Delhi Chief Minister Arvind Kejriwal on Wednesday announced delinking of hotels from hospitals in view of the improving COVID-19 situation in the national capital.
Kejriwal said all beds in such hotels, which were recently attached to hospitals, were lying vacant for the last many days.
The decision was taken after the chief minister reviewed the COVID-19 situation in the city.
“Some hotels were attached to hospitals to increase the number of COVID beds. In view of the improving situation and all hotel beds lying vacant for the last many days, these hotels are now being released,” Kejriwal tweeted.
As the city started witnessing a surge in number of COVID-19 cases last month, the Aam Aadmi Party (AAP) government had attached around 40 hotels to hospitals to increase the bed capacity in the city.
According to the Delhi health bulletin, 12,633 COVID-19 beds in hospitals and more than 4,700 beds in dedicated COVID care centres were lying vacant due to declining number of positive cases of coronavirus.
The number of active cases of COVID-19 was 10,887 on Tuesday including 6,219 patients recuperating under home isolation.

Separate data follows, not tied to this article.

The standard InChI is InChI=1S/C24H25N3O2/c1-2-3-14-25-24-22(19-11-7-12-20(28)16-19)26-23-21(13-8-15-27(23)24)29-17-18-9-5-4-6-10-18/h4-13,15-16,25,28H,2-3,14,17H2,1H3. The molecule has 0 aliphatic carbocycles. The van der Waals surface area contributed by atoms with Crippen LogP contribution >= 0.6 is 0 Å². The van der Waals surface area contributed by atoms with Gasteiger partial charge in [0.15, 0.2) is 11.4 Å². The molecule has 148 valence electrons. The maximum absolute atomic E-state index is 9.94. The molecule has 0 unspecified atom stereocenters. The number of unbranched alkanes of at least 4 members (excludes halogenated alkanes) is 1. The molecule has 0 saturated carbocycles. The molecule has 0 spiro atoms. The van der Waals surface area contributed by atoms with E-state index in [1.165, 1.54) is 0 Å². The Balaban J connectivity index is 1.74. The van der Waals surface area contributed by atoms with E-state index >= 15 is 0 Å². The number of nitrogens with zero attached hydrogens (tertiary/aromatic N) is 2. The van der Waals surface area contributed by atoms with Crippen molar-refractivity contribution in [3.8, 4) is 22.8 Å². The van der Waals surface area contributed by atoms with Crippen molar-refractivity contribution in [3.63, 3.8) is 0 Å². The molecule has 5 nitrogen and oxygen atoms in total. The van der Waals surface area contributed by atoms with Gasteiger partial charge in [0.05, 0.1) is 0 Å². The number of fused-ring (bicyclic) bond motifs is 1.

Patients with moderate symptoms staying at such hotels received basic healthcare and were to be shifted to the attached hospitals in case their condition worsened.
Three hotels in south west Delhi were earlier this month delinked from their respective hospitals due to low occupancy. But the decision was reversed by the district authorities within a day.
In another tweet, the Chief Minister directed officers to ensure strict compliance of existing guidelines on COVID-19 testing in the national capital.
“Existing guidelines say that if any patient’s antigen test is negative but has symptoms, RT-PCR (Reverse Transcription Polymerase Chain Reaction) test must be done on him. I directed the officers today to ensure strict compliance of these guidelines,” he tweeted.
The direction comes two days after the Delhi Hight Court asked the Aam Aadmi Party government why it was going with Rapid Antigen Testing (RAT), which has a high rate of false negative results, as the primary test for COVID-19 infection. – The Hindu